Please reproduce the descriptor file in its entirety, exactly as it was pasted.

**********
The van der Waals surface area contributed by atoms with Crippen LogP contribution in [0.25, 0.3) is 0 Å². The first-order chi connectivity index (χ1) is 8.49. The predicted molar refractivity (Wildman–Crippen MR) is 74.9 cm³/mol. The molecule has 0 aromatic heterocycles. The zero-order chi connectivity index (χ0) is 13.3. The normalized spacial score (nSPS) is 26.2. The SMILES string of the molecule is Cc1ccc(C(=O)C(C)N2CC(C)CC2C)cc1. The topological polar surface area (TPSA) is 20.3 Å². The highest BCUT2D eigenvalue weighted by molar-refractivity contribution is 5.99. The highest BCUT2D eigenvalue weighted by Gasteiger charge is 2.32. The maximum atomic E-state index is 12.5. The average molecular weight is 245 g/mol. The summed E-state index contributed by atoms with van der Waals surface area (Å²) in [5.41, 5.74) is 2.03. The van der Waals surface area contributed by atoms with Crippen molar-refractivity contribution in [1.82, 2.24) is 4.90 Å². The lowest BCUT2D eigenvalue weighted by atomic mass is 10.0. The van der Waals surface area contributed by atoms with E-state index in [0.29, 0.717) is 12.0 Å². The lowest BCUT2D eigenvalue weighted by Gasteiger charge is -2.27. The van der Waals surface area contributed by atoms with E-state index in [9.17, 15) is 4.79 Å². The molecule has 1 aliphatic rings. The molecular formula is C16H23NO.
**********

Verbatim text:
The van der Waals surface area contributed by atoms with Crippen LogP contribution in [0.25, 0.3) is 0 Å². The first-order chi connectivity index (χ1) is 8.49. The predicted molar refractivity (Wildman–Crippen MR) is 74.9 cm³/mol. The molecule has 0 aromatic heterocycles. The zero-order chi connectivity index (χ0) is 13.3. The normalized spacial score (nSPS) is 26.2. The SMILES string of the molecule is Cc1ccc(C(=O)C(C)N2CC(C)CC2C)cc1. The topological polar surface area (TPSA) is 20.3 Å². The highest BCUT2D eigenvalue weighted by molar-refractivity contribution is 5.99. The highest BCUT2D eigenvalue weighted by Gasteiger charge is 2.32. The maximum atomic E-state index is 12.5. The average molecular weight is 245 g/mol. The summed E-state index contributed by atoms with van der Waals surface area (Å²) in [5.41, 5.74) is 2.03. The van der Waals surface area contributed by atoms with Crippen molar-refractivity contribution in [1.82, 2.24) is 4.90 Å². The lowest BCUT2D eigenvalue weighted by atomic mass is 10.0. The van der Waals surface area contributed by atoms with E-state index in [0.29, 0.717) is 12.0 Å². The lowest BCUT2D eigenvalue weighted by Gasteiger charge is -2.27. The van der Waals surface area contributed by atoms with E-state index in [9.17, 15) is 4.79 Å². The molecule has 1 aliphatic rings. The molecular formula is C16H23NO.